Feb 18 2009
Dear Ms. Turner,
Last month Jane, Jia and I embarked on Keishon’s TBR challenge 2009. This time Keishon’s suggestion is a book that AAR has rated as a DIK (Desert Isle Keeper). While scanning through AAR’s list of DIK reviews, I was excited to unearth Rike’s review of your Thief Series.
Back in July of 2007, I reviewed the first book in this series, The Thief, and in January of 2008, I reviewed The Queen of Attolia. While neither book received an A grade from me, the ending of The Queen of Attolia was so compelling that I was salivating to read the third book when I finished the second.
But other reviewing commitments delayed my reading it and then my life got so busy that I barely had time to read a thing. The consequence was that The King of Attolia has languished on my bookshelf far too long. Happily, the TBR challenge was the excuse I needed to pick it up and finish this set of reviews.
It is impossible to discuss the third book without giving MASSIVE SPOILERS for the first two. Readers who haven’t read The Thief or The Queen of Attolia and want to avoid spoilers for these books should read no further.
The three books are set in a fantastical world based on the Mediterranean (Greece in particular) and deal with the three kingdoms of Sounis, Eddis and Attolia. This third book focuses mostly on Attolia.
As The King of Attolia opens, Eugenides, master thief of the kingdom of Eddis, has married the Queen of Attolia, who once cut off his hand, and in doing so, become Attolia’s King. But most of the Attolian court and the queen’s guard have nothing but contempt for Eugenides.
The Attolian custom is that a new bride goes to her husband’s bedroom on their wedding night, but in Eddis the groom is the one to visit his wife. The corridor between the king and queen’s apartments is full of attendants, so it is widely known that neither Attolia (as the queen is called) nor her new husband has traversed that distance.
Eugenides lacks the demeanor of a king, and he seems to most Attolians to be a childish fool. Among those who despise the new king is Costis, a member of the queen’s guard. One day, in a moment of rage he can’t even understand himself, Costis hits Eugenides in the mouth, despite his being king and having only one hand.
Costis fully expects to be tortured and then hanged for treason. But he is unexpectedly pardoned by the king, who comes to visit him in his rooms. Costis is then called to attend on the king. While spending time in Eugenides’ vicinity, Costis observes the king’s attendants and the palace guard making a fool of the king with little tricks, like staining his clothing, and making jokes at his expense.
Yet even as he tells himself how little respect he has for the king, Costis begins to hate him less. The more time he spends in the king’s company, the more puzzled Costis grows at the king’s relationship with the queen. He finds himself torn between his loyalty to the men he serves with, who despise the king, his fealty to the queen, whom he reveres, and what his own sense of honor demands of him.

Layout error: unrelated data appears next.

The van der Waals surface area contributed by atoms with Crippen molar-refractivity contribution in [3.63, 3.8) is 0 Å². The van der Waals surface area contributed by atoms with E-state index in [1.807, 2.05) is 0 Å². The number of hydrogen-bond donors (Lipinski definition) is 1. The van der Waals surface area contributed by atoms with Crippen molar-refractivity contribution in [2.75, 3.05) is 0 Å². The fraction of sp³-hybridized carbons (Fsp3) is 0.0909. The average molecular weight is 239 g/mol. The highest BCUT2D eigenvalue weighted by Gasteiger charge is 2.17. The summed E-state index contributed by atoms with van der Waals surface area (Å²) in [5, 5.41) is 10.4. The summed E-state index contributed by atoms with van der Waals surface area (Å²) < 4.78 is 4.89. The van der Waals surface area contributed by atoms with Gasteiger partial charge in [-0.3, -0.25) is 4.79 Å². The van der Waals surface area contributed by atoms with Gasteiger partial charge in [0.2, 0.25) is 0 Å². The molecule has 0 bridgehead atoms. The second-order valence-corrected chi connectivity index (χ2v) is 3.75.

Costis senses there are machinations in the palace, plots against the king, but is uncertain what, if anything, he should do about it, and whether there may be, after all, a point in protecting Attolia’s King.
The King of Attolia is a thrilling book, especially to anyone who has read the previous two books in the series.
Most, though not all, of the scenes are written from the viewpoint of Costis, and he is a very likable character — honest, loyal, brave, and above all, honorable. His dilemmas where the king and the other palace power players are concerned are understandable and involving.
Readers of The Thief and The Queen of Attolia know that Eugenides is nobody’s fool, even when Costis doesn’t realize it, so it’s delightful to see the thief king’s cleverness at work as he himself fools many of Attolia’s nobles. The plot takes unexpected twists but Eugenides is always two steps ahead of everyone but his queen.
The relationship between Eugenides and the older (and even taller!) Attolia is incredibly romantic. Here, as elsewhere in Eugenides’ life, things aren’t what they appear to be, and Attolia, who has a reputation for ruthlessness and whose very name instills fear in so many, has a soft spot where her new husband is concerned. Theirs is a relationship between two highly intelligent people who are sometimes tortured by their past and who must outthink their many enemies and rivals.
But the most thrilling thing about the book is the character of Eugenides. Readers who have been following his adventures since The Thief have the chance to see him grow from a daring boy into a haunted man and now into a worthy leader for the kingdom of Attolia.
There is so much complexity in your portrayal of Eugenides that I’m in awe of the way you have bound maturity and boyishness, ruthlessness and vulnerability, cleverness and devotion, into this one character. It is this portrayal that makes The King of Attolia one of the most engrossing and satisfying young adult books I have ever read. 2010 and book four can’t come soon enough for me. A-/A.
This book can be purchased in paperback from Amazon. No ebook format.